Posts Tagged ‘ Bach ’

Buxtehude’s Nichts soll uns scheiden von der Liebe Gottes and its influence on Bach’s Jesu Meine Freude

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March 19, 2015

Buxtehude's cantata Nichts soll uns scheiden von der Liebe Gottes (Nothing shall part us from the love of God) takes its title and theme from Romans 8: 35-39

Who shall separate us from the love of Christ? shall tribulation, or distress, or persecution, or famine, or nakedness, or peril, or sword?

Nor height, nor depth, nor any other creature, shall be able to separate us from the love of God, which is in Christ Jesus our Lord. (KJV)

Buxtehude wrote it as a rondo with three couplets for soprano and alto and three for soprano, alto, and bass and his intent was a musical meditation – an aria, that took Paul's text and used as a repeated refrain with the repetitions being separated with strophes that loosely paraphrase the verses listing the various things and powers that are powerless in the face of God's love. It's a lovely piece of music that's well worth listening to both for itself and also because it greatly influenced Bach. You can hear this influence particularly clearly in "Jesu Meine Freude" the outline of which is generally the same with the same alternation of a one refrain leit-motiv, and caplets, and the alternation of homophony and counterpoint. Nor do the similarities stop there listen to how Buxtehude treats the exclamations of "nichts, nichts" and compare it to what you can hear in Bach's composition it's very clearly Bach paying homage to his teacher. Enjoy :-)

mfi

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J.S. Bach – Christmas Oratorio BWV 248

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December 28, 2014

Sir John Eliot Gardiner chose to celebrate the 250th anniversary of the death of Johann Sebastian Bach in his own inimitable style: with the Monteverdi Choir and English Baroque Soloists he undertook an extended concert tour to perform the composer's entire known output of sacred cantatas at churches and concert halls all over Europe. The tour began at the Herderkirche in Weimar, where on 23rd and 27th December 1999 all six parts of the Christmas Oratorio were performed and recorded.

Bach's "Oratorio Performed Musically During the Holy Christmas Season in Both Principal Churches in Leipzig" - as the inscription on the printed libretto states - was written at the end of the year 1734/35. The "oratorio" is in fact a grouping of six cantatas and Bach intended the individual works to be performed on six separate feast days between Christmas and Epiphany. But in calling the piece an oratorio, is it possible that Bach perhaps intended a complete performance at a later date? This is unlikely. As the celebreated Bach scholar Albert Schweitzer wisely remarks, there is little to be gained by performing the entire oratorio in a single evening, since "the weary listener would be in no state to appreciate the beauty of the second part." A more plausible theory, perhaps, is that it was easier to sell a compilation of cantatas rather than individual copies. But Bach's real motives will probably remain hidden.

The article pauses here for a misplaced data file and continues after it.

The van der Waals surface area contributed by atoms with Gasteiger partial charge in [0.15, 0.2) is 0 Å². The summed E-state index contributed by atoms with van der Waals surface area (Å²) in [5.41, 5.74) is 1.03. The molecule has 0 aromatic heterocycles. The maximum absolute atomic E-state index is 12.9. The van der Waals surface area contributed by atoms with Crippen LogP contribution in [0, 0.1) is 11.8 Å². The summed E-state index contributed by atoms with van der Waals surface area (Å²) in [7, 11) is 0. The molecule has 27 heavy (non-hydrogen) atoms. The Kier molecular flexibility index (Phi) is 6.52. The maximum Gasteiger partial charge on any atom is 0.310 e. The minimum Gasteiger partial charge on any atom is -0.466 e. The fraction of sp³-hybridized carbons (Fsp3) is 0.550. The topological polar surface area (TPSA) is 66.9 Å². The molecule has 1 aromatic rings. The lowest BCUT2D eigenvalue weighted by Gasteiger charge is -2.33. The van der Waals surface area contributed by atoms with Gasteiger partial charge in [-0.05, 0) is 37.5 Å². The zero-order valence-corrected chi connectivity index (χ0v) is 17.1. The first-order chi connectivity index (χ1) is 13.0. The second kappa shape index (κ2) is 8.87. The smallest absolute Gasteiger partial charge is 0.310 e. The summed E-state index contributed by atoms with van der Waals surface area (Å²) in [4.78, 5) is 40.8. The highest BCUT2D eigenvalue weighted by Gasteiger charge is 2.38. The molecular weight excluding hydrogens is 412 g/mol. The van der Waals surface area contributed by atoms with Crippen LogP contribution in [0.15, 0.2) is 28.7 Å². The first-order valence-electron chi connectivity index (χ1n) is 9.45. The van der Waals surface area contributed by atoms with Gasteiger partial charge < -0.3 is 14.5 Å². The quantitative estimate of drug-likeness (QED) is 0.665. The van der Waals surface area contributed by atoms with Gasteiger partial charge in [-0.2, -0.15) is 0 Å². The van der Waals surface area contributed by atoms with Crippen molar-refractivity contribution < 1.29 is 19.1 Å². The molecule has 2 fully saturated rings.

Enjoy :-)

markfromireland

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Documentary: Experiencing Bach – The performance and recording of a Bach Cantata

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November 2, 2014

Documentary about the J. S. Bach Foundation. Find out more about this foundation who performs all Bach cantatas within 25 years.

One of the YouTube channels I keep an eye on is that of the Swiss J.S. Bach Foundation St. Gallen their goal is to perform J.S. Bach's complete vocal works in order to provide the public, in particular young people, with "a better understanding of the composer's work". This is harder than it sounds not least because these works – especially the cantatas are often relatively short but they still require an orchestra playing period instruments, a choir, and often soloists. All of this is quite expensive as you may imagine.  They've just upload a documentary (English dubbed) that shows the work and effort that goes into each performance. I found it fascinating. Enjoy :-).

mfi

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BBC Documentary – Bach: A Passionate Life – John Eliot Gardiner

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May 4, 2014

John Eliot Gardiner goes in search of Bach the man and the musician.

The famous portrait of Bach portrays a grumpy 62-year-old man in a wig and formal coat, yet his greatest works were composed 20 years earlier in an almost unrivalled blaze of creativity.

We reveal a complex and passionate artist; a warm and convivial family man at the same time a rebellious spirit struggling with the hierarchies of state and church who wrote timeless music that is today known world-wide. Gardiner undertakes a 'Bach Tour' of Germany, and sifts the relatively few clues we have - some newly-found.

Most of all, he uses the music to reveal the real Bach.

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Johann Sebastian Bach (1685-1750): Zerfließe mein Herze – Soprano Aria from St John Passion BWV245

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April 25, 2014

Zerfließe mein Herze (Dissolve, my heart) is one of Bach's most lovely solo soprano arias. It's sung below by treble Tizian Geyer of the Knabenchor der Chorakademie Dortmund. Enjoy :-).

markfromireland

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